Mexico, until not long ago, still had mobile operators charge Roaming if you used your phone on their network outside of your home state.

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So I tweeted Marcelo and customer care reponded:

 

Me: Sad that sprint exclusive Sharp Aquos phone not compatible with free calls to Mexico plan (Open World). Feeling left out :(

Them: Sprint One World refers to traveling to those countries. http://sprint.com/international  to view our intl LD plans @marceloclaure

 

 

Thats really embarassing. They got the name of the plan wrong AND they dont know what it offers! I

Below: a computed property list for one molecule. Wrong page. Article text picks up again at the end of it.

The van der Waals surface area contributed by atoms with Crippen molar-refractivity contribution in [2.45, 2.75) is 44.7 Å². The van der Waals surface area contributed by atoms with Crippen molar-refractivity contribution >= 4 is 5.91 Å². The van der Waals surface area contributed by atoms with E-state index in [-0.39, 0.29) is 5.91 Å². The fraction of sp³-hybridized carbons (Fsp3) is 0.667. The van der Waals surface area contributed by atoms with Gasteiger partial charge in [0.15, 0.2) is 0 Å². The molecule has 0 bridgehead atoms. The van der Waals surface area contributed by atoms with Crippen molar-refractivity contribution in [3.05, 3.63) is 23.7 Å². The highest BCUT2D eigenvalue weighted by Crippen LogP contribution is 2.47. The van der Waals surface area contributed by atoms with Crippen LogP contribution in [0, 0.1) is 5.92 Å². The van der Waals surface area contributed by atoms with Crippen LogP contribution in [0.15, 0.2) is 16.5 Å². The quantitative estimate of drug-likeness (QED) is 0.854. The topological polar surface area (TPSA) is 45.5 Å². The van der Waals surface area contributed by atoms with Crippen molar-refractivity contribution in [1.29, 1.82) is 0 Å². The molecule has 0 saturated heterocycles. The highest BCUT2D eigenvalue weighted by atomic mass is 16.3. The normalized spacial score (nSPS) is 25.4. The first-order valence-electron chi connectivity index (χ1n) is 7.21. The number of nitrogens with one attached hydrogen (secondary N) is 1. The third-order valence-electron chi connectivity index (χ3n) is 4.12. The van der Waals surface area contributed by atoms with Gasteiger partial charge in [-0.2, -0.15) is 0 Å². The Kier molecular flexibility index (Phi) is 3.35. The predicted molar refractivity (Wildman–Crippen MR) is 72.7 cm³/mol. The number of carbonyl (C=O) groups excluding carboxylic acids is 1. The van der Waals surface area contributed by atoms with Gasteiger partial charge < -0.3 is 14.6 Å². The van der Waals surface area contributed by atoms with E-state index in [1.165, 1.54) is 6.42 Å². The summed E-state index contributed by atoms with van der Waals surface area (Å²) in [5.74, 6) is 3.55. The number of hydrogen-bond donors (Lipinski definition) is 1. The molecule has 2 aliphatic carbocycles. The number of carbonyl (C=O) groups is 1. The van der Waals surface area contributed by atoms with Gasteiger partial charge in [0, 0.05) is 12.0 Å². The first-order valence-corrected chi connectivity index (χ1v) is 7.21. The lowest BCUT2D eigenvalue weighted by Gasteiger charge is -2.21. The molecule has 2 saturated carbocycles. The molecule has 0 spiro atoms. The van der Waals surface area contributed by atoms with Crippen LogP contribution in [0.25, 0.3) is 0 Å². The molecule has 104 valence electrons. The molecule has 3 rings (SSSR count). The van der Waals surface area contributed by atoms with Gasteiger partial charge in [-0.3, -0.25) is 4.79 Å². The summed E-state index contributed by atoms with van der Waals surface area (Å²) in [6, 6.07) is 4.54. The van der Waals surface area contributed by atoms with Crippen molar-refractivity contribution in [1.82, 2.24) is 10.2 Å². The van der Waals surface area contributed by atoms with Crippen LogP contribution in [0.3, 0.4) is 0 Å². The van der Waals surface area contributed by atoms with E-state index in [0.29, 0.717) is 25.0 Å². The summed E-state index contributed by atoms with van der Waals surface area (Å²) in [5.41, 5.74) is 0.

Sprint still has an issue with their customer service where it takes 2-3 weeks from anouncement until the reps are trained. When IVR came out I was lectured about how there was no such thing as free international data.

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So I tweeted Marcelo and customer care reponded:

 

Me: Sad that sprint exclusive Sharp Aquos phone not compatible with free calls to Mexico plan (Open World). Feeling left out :(

Them: Sprint One World refers to traveling to those countries. http://sprint.com/international to view our intl LD plans @marceloclaure

 

 

Thats really embarassing. They got the name of the plan wrong AND they dont know what it offers! I

 

Sprint still has an issue with their customer service where it takes 2-3 weeks from anouncement until the reps are trained. When IVR came out I was lectured about how there was no such thing as free international data.

Not sure why you're complaining the aquos is not compatible.. Its cdma + LTE only.